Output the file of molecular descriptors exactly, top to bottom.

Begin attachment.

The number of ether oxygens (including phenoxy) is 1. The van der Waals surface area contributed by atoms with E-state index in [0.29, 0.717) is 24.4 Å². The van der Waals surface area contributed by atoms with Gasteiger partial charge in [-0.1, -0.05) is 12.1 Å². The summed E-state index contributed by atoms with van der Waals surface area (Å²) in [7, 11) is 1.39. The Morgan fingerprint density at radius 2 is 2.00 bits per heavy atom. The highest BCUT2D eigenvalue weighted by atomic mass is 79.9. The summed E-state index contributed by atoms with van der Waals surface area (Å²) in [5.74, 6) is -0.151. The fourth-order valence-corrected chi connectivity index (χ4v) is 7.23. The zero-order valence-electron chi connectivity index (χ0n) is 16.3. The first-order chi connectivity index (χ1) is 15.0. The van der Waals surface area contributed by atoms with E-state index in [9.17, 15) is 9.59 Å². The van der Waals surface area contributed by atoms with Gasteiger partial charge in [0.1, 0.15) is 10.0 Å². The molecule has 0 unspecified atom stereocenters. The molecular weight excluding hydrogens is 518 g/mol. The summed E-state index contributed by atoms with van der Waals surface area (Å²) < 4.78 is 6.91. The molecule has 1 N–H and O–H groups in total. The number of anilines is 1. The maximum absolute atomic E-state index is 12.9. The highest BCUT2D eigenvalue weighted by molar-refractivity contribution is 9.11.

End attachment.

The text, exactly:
The number of ether oxygens (including phenoxy) is 1. The van der Waals surface area contributed by atoms with E-state index in [0.29, 0.717) is 24.4 Å². The van der Waals surface area contributed by atoms with Gasteiger partial charge in [-0.1, -0.05) is 12.1 Å². The summed E-state index contributed by atoms with van der Waals surface area (Å²) in [7, 11) is 1.39. The Morgan fingerprint density at radius 2 is 2.00 bits per heavy atom. The highest BCUT2D eigenvalue weighted by atomic mass is 79.9. The summed E-state index contributed by atoms with van der Waals surface area (Å²) in [5.74, 6) is -0.151. The fourth-order valence-corrected chi connectivity index (χ4v) is 7.23. The zero-order valence-electron chi connectivity index (χ0n) is 16.3. The first-order chi connectivity index (χ1) is 15.0. The van der Waals surface area contributed by atoms with E-state index in [9.17, 15) is 9.59 Å². The van der Waals surface area contributed by atoms with Gasteiger partial charge in [0.1, 0.15) is 10.0 Å². The molecule has 0 unspecified atom stereocenters. The molecular weight excluding hydrogens is 518 g/mol. The summed E-state index contributed by atoms with van der Waals surface area (Å²) < 4.78 is 6.91. The molecule has 1 N–H and O–H groups in total. The number of anilines is 1. The maximum absolute atomic E-state index is 12.9. The highest BCUT2D eigenvalue weighted by molar-refractivity contribution is 9.11.